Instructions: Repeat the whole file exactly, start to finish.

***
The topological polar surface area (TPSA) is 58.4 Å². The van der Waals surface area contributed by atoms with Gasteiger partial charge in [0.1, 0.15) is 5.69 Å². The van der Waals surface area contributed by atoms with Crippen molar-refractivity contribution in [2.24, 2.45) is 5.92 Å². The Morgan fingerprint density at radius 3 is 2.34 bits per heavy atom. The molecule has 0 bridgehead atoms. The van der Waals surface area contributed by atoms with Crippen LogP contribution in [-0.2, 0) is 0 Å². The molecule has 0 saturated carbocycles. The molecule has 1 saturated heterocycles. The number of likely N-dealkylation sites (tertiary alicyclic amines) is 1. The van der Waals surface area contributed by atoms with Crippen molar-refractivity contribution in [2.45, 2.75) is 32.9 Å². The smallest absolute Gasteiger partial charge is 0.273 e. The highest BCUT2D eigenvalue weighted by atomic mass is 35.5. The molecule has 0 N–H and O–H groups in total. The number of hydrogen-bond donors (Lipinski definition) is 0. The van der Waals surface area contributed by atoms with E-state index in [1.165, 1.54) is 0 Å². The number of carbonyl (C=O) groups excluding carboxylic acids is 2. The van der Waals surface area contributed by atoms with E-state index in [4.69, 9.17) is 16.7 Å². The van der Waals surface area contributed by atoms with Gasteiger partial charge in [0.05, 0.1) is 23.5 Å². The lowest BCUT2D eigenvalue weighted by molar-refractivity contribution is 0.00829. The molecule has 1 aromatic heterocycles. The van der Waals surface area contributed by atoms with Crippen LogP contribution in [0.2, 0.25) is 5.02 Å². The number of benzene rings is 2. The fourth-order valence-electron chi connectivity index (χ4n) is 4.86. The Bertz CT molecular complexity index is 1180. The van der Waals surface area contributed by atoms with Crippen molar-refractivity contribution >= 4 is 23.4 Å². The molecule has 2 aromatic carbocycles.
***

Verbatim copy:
The topological polar surface area (TPSA) is 58.4 Å². The van der Waals surface area contributed by atoms with Gasteiger partial charge in [0.1, 0.15) is 5.69 Å². The van der Waals surface area contributed by atoms with Crippen molar-refractivity contribution in [2.24, 2.45) is 5.92 Å². The Morgan fingerprint density at radius 3 is 2.34 bits per heavy atom. The molecule has 0 bridgehead atoms. The van der Waals surface area contributed by atoms with Crippen LogP contribution in [-0.2, 0) is 0 Å². The molecule has 0 saturated carbocycles. The molecule has 1 saturated heterocycles. The number of likely N-dealkylation sites (tertiary alicyclic amines) is 1. The van der Waals surface area contributed by atoms with Crippen molar-refractivity contribution in [2.45, 2.75) is 32.9 Å². The smallest absolute Gasteiger partial charge is 0.273 e. The highest BCUT2D eigenvalue weighted by atomic mass is 35.5. The molecule has 0 N–H and O–H groups in total. The number of hydrogen-bond donors (Lipinski definition) is 0. The van der Waals surface area contributed by atoms with E-state index in [1.165, 1.54) is 0 Å². The number of carbonyl (C=O) groups excluding carboxylic acids is 2. The van der Waals surface area contributed by atoms with E-state index in [4.69, 9.17) is 16.7 Å². The van der Waals surface area contributed by atoms with Gasteiger partial charge in [0.05, 0.1) is 23.5 Å². The lowest BCUT2D eigenvalue weighted by molar-refractivity contribution is 0.00829. The molecule has 1 aromatic heterocycles. The van der Waals surface area contributed by atoms with Crippen LogP contribution in [0.2, 0.25) is 5.02 Å². The number of benzene rings is 2. The fourth-order valence-electron chi connectivity index (χ4n) is 4.86. The Bertz CT molecular complexity index is 1180. The van der Waals surface area contributed by atoms with Crippen molar-refractivity contribution >= 4 is 23.4 Å². The molecule has 2 aromatic carbocycles.